John Goodchild Collection

At our February meeting we were greeted by a collection of boxes and tins that Elsie Walton and Carol Sklinar had collected over many years.  They were made from carved wood, metal, porcelain and card.  They were in all shapes and sizes and a number must have been over 100 years old.
There were wedding gifts of cutlery sets; old biscuit tins, now holding cotton reels and buttons; boxes of stationary; pen and ink; a paint box; two jewellery boxes, etc.  Many of these were family treasures but some were the result of browsing through junk and second-hand shops over many years.
Helen Walker, Archivist at West Yorkshire History Centre, was asked to talk about the late John Goodchild and his amazing collection donated to our archives, which Helen has been sorting, boxing and cataloguing since 2016. She would also explain how far the work had progressed and how to
locate it on the archives website.  Helen prepared her talk with a power point presentation, but was then unable to come onthe date.  Stefanie Davidson, Records Management, Collections Digital Archives Coordinator for WYJS, based inMorley, kindly stepped forward to deliver the session instead. It covered all hoped for plus more, some highlighted here. The John Goodchild Collection is believed to be one of the largest private collections relating to Yorkshire collected by a single individual.  It was moved from Drury Lane to the Registry of Deeds, where John continued answering queriesand acquiring further material and all the containers were eventually barcoded. Sadly John died before he could move in to the new history centre in Kirkgate, Wakefield.  As a result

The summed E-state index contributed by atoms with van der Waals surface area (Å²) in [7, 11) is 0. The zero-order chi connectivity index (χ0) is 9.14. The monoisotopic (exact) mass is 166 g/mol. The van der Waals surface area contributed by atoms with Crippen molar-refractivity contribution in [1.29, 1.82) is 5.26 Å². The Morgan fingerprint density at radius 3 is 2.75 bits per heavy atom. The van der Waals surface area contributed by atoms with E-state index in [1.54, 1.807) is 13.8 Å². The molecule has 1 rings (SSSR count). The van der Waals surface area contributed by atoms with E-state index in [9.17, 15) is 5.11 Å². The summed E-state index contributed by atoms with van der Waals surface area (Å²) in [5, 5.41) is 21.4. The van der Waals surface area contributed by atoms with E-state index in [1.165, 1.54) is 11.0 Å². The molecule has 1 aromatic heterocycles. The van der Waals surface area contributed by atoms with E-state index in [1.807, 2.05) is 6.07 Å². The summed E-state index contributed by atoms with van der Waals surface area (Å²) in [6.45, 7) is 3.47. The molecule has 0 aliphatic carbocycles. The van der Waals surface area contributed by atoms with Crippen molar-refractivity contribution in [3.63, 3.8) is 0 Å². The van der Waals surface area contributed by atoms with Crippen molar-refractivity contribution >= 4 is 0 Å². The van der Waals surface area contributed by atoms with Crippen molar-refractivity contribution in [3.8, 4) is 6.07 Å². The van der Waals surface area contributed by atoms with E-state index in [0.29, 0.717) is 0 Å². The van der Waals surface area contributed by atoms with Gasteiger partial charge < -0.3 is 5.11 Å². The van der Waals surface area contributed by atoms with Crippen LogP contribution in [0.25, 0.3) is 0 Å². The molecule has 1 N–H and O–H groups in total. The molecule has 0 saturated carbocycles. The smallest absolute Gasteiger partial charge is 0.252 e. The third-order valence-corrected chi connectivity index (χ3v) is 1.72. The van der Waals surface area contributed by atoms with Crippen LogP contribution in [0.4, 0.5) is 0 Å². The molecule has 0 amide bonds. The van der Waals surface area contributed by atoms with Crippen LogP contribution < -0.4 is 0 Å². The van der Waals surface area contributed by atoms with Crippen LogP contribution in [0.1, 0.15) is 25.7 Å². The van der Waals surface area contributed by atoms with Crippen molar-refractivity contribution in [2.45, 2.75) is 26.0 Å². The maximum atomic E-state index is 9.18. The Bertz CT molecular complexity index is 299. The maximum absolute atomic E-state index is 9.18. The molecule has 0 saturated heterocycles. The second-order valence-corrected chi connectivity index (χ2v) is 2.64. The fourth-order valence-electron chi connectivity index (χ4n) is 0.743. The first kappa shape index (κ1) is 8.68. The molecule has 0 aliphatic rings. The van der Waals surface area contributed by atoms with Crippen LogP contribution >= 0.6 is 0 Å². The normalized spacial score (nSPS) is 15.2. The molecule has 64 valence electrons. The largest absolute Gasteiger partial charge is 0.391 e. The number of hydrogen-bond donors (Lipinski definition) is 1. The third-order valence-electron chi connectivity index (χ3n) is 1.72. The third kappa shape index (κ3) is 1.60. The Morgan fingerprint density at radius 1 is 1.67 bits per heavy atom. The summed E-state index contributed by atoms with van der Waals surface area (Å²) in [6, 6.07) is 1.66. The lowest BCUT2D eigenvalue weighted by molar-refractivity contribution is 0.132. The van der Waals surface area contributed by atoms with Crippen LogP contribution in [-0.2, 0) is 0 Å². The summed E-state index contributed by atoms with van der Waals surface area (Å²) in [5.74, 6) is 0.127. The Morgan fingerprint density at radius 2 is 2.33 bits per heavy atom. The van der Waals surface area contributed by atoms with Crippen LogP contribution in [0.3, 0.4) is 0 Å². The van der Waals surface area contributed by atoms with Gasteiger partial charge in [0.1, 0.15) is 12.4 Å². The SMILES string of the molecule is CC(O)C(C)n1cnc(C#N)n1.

of his will, it came under the care of the WYAS in Wakefield. Stefani described the purpose of an archive service – to collect and preserve records relating to their districts and to enable public access; the problems caused by the size of John’s collection; the sources of his records; what subjects
were covered and the types of records.  After re-boxing there are almost 3,300 containers.  The box list can be searched on the online catalogue.  Importantly, volunteer roles will be offered  to open up access to the collection and to help members of the public to access the records.  Even more
fundraising is necessary to help conserve the collection – you can sponsor a box.  (Forms are available.)
Stefanie explained that all archives use the same catalogue system and she showed us how to use it
Using the advanced search,
use JG as the Catalogue Finding Number.
Then, choose Collection in Level of Description.
We are grateful to both Helen and Stefanie for such a detailed and very useful session.

About Dave Huddart